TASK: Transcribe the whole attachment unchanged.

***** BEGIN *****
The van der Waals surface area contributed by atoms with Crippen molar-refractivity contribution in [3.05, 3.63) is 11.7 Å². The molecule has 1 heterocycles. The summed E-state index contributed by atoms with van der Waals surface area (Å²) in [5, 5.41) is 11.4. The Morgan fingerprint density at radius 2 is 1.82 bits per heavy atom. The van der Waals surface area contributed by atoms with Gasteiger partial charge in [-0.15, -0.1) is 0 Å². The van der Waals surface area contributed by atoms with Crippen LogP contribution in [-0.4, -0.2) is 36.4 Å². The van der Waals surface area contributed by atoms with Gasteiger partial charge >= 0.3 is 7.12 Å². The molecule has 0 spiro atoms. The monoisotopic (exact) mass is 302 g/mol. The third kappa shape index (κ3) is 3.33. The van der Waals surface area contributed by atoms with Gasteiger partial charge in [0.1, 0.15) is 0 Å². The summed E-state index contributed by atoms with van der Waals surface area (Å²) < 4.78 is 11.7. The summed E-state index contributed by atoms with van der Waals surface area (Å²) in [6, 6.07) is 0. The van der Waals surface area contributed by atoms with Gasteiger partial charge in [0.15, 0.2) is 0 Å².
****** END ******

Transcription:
The van der Waals surface area contributed by atoms with Crippen molar-refractivity contribution in [3.05, 3.63) is 11.7 Å². The molecule has 1 heterocycles. The summed E-state index contributed by atoms with van der Waals surface area (Å²) in [5, 5.41) is 11.4. The Morgan fingerprint density at radius 2 is 1.82 bits per heavy atom. The van der Waals surface area contributed by atoms with Gasteiger partial charge in [-0.15, -0.1) is 0 Å². The van der Waals surface area contributed by atoms with Crippen LogP contribution in [-0.4, -0.2) is 36.4 Å². The van der Waals surface area contributed by atoms with Gasteiger partial charge >= 0.3 is 7.12 Å². The molecule has 0 spiro atoms. The monoisotopic (exact) mass is 302 g/mol. The third kappa shape index (κ3) is 3.33. The van der Waals surface area contributed by atoms with Gasteiger partial charge in [0.1, 0.15) is 0 Å². The summed E-state index contributed by atoms with van der Waals surface area (Å²) < 4.78 is 11.7. The summed E-state index contributed by atoms with van der Waals surface area (Å²) in [6, 6.07) is 0. The van der Waals surface area contributed by atoms with Gasteiger partial charge in [0.15, 0.2) is 0 Å².